Rebekha asks Minister to review 'glamping' plan for KI park
Mayo MP Rebekha Sharkie has asked the Federal Environment Minister Sussan Ley to step in and review a controversial plan to build accommodation and roads in sensitive areas of the Flinders Chase National Park on Kangaroo Island.
“The Minister has the authority under the Environment Protection and Biodiversity Conservation Act 1999 to investigate certain developments where there is a strong argument the impact could be a matter of national environmental significance,” Rebekha said.
“In the case of the Australian Walking Company (AWC) application, there is a body of evidence that shows this development will remove remnant native vegetation that is the habitat of a number of nationally endangered species including Kangaroo Island Dunnart, the Kangaroo Island Echidna and the Southern Brown Bandicoot, as well the nationally vulnerable Bassian Thrush and the Hooded Plover.
“Only recently Australia made global headlines as having one of the worst extinction rates on the planet so we really need to be vigilant when it comes to removing what little remnant vegetation we have left.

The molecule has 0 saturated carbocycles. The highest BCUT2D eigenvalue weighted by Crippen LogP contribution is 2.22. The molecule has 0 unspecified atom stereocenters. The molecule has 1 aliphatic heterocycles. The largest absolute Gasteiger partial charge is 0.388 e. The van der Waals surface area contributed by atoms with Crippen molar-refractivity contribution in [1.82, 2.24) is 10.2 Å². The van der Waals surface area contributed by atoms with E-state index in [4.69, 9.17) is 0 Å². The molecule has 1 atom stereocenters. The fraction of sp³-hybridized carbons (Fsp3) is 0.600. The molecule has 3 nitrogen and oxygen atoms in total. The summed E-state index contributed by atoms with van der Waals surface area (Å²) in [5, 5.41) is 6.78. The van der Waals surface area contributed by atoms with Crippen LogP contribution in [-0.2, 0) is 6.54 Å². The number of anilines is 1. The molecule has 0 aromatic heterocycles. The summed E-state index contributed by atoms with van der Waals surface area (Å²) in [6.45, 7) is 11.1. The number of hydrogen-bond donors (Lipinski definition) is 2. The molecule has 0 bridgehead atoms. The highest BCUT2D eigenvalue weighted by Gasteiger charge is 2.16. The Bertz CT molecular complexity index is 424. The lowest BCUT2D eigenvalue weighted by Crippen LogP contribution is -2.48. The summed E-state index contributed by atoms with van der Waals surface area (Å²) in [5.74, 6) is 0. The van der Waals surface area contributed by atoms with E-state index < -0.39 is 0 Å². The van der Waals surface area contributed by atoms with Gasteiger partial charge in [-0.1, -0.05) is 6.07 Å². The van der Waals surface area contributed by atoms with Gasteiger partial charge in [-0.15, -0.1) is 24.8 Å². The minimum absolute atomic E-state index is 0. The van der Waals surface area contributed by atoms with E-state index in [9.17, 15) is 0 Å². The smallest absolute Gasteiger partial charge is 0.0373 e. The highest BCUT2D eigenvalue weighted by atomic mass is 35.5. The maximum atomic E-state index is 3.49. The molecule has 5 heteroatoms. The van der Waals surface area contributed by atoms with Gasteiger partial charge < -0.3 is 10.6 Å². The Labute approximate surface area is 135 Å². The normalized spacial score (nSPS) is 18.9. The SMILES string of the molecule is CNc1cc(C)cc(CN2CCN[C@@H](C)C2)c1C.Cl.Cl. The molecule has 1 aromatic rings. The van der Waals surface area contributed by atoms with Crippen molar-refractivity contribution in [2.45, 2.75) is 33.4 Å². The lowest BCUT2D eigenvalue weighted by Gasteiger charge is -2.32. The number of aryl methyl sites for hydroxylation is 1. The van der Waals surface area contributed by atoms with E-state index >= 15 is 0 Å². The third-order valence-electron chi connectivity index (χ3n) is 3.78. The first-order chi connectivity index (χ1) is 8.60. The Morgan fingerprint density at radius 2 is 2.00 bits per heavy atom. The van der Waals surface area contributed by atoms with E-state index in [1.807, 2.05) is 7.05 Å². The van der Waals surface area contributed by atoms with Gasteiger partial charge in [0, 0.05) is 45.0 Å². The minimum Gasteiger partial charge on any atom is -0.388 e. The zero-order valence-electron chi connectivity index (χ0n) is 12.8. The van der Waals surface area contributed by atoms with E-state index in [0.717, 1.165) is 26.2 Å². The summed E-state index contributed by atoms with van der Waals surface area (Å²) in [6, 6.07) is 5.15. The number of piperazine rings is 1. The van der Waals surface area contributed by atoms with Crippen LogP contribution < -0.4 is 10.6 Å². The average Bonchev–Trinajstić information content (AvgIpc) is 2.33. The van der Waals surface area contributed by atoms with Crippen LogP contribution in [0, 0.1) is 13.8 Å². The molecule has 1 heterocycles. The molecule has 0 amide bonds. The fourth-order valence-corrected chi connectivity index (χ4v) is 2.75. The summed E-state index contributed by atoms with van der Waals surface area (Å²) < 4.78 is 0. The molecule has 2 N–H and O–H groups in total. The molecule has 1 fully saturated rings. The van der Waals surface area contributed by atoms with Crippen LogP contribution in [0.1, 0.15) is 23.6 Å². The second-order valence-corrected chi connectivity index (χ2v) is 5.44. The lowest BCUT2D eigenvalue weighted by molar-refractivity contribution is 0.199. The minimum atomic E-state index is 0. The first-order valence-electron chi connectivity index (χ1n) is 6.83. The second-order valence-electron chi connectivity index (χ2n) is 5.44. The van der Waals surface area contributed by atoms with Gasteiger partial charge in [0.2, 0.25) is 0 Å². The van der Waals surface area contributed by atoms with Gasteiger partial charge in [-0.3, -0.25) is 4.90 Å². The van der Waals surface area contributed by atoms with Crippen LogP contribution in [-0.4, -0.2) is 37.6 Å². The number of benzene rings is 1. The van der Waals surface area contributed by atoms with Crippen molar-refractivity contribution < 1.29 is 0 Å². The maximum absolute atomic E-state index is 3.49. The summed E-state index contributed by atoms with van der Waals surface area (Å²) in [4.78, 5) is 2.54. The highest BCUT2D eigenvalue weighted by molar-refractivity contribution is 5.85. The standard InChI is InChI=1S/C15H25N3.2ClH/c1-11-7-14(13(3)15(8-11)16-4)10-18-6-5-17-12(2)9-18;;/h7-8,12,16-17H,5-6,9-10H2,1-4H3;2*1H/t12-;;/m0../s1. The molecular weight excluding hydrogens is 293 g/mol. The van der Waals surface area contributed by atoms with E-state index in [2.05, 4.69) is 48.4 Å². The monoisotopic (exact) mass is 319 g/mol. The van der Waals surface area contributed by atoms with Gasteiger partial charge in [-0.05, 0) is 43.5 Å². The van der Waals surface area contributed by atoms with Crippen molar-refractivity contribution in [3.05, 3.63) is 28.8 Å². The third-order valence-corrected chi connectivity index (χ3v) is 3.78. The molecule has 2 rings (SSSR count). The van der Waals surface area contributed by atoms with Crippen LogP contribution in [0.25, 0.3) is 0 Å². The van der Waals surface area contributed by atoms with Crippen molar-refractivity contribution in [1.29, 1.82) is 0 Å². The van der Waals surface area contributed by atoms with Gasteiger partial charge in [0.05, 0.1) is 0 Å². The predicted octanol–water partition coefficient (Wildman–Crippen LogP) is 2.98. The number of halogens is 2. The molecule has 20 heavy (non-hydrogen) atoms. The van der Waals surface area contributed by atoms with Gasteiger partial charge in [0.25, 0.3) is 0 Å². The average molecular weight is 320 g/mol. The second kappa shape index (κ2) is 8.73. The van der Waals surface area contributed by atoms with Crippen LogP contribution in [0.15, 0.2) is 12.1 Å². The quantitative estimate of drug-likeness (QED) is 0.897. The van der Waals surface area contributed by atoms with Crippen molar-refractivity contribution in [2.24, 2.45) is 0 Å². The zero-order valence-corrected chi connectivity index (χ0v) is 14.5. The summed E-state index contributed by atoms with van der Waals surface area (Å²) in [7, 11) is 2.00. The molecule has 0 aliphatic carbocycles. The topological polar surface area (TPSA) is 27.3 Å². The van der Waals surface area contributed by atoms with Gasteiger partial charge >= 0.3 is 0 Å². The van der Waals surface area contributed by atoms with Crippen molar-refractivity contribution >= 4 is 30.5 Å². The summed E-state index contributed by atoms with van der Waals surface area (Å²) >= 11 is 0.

“Asking the Minister to refer the AWC application to her Department so another independent set of expert eyes can assess the impact is a sensible safeguard.”
A formal letter from Rebekha to Minister Ley was sent this week.
A similar development to AWC’s proposal, involving infrastructure and accommodation along the Three Capes Track in Tasmania, was referred under the Act back in 2011.
The Environment Department reviewed the project and found it did not require Federal approval, provided the development was undertaken according to set criteria.
Kangaroo Island Eco-Action, the main incorporated environmental non-government organisation on KI, supports the move for extra Federal oversight.
According to the group, there are a number of omissions in the AWC’s fauna survey that downplay the importance of the remnant vegetation.
In one instance, members expressed concern that the survey found no evidence of the Hooded Plover.
“Hooded Plover eggs on Sandy Beach are a common sight,” said Eco-Action’s public officer, Bob Huxtable.
“We argue that the AWC development will lead to a significant increase in the disturbance of the Hooded Plover, especially at Sandy Beach where currently the visitation levels are relatively low.
“This nationally vulnerable bird nests on the beach between September and April and lays eggs in shallow scrapes in the sand so the chance of accidental crushing of eggs and chicks will also increase.”
Caption: Below is a scanned copy of the letter sent to Federal Environment Minister Sussan Ley.